Load-carrying capacities and failure modes of scaffold-shoring systems, Part II: An analytical model and its closed-form solution
Huang, Y.L. ; Kao, Y.G. ; Rosowsky, D.V. ;
Structural Engineering and Mechanics, volume 10, issue 1, 2000, Pages 67~79
DOI : 10.12989/sem.2000.10.1.067
Critical loads and load-carrying capacities for steel scaffolds used as shoring systems were compared using computational and experimental methods in Part I of this paper. In that paper, a simple 2-D model was established for use in evaluating the structural behavior of scaffold-shoring systems. This 2-D model was derived using an incremental finite element analysis (FEA) of a typical complete scaffold-shoring system. Although the simplified model is only two-dimensional, it predicts the critical loads and failure modes of the complete system. The objective of this paper is to present a closed-form solution to the 2-D model. To simplify the analysis, a simpler model was first established to replace the 2-D model. Then, a closed-form solution for the critical loads and failure modes based on this simplified model were derived using a bifurcation (eigenvalue) approach to the elastic-buckling problem. In this closed-form equation, the critical loads are shown to be function of the number of stories, material properties, and section properties of the scaffolds. The critical loads and failure modes obtained from the analytical (closed-form) solution were compared with the results from the 2-D model. The comparisons show that the critical loads from the analytical solution (simplified model) closely match the results from the more complex model, and that the predicted failure modes are nearly identical.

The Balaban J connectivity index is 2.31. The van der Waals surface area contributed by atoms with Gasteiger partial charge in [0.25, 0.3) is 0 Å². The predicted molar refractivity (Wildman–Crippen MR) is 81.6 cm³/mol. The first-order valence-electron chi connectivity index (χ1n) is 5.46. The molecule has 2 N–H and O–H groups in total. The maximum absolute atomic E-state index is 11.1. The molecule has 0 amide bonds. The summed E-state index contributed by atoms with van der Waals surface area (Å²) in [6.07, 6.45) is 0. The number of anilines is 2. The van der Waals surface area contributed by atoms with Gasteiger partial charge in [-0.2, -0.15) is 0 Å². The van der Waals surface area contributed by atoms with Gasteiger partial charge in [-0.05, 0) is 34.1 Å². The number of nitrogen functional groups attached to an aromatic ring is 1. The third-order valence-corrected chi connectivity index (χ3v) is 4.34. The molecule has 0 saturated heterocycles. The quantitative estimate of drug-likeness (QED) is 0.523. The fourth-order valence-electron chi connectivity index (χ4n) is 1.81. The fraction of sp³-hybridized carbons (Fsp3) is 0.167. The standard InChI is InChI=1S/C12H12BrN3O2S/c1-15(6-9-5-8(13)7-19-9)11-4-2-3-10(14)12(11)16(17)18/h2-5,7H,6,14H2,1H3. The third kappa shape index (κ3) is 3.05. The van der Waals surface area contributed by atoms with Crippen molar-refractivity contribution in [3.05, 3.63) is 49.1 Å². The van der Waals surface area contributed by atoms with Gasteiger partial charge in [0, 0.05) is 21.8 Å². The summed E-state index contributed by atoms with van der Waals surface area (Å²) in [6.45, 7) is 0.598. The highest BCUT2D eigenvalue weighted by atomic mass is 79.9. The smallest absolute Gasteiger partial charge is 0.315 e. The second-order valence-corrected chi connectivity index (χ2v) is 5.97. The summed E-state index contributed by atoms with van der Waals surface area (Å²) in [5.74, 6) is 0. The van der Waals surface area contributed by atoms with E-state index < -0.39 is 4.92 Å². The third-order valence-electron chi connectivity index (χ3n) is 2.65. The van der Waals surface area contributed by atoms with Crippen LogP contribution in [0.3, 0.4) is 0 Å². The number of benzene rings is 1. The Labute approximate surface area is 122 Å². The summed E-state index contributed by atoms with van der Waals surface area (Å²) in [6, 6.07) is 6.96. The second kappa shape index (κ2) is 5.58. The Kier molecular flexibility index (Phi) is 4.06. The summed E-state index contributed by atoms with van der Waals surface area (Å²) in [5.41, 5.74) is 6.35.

Free vibration analysis of multiple open-edge cracked beams by component mode synthesis
Kisa, M. ; Brandon, J.A. ;
Structural Engineering and Mechanics, volume 10, issue 1, 2000, Pages 81~92
DOI : 10.12989/sem.2000.10.1.081
This study is an investigation of the effect of cracks on the dynamical characteristics of a cantilever beam, having multiple open-edge transverse cracks. The flexibilities due to crack have been identified for several crack depths and locations. In the study the finite element method and component mode synthesis methods are used. Coupling the components is performed by a flexibility matrix taking into account the interaction forces. Each component is modelled by cantilever beam finite elements with two nodes and three degrees of freedom at each node. The results obtained lead to conclusion that, by using the drop in the natural frequencies and the change in the mode shapes, the presence and nature of cracks in a structure can be detected. There is some counter-evidence, however, that the effects due to multiple cracks may interact to make detection more difficult than for isolated cracks.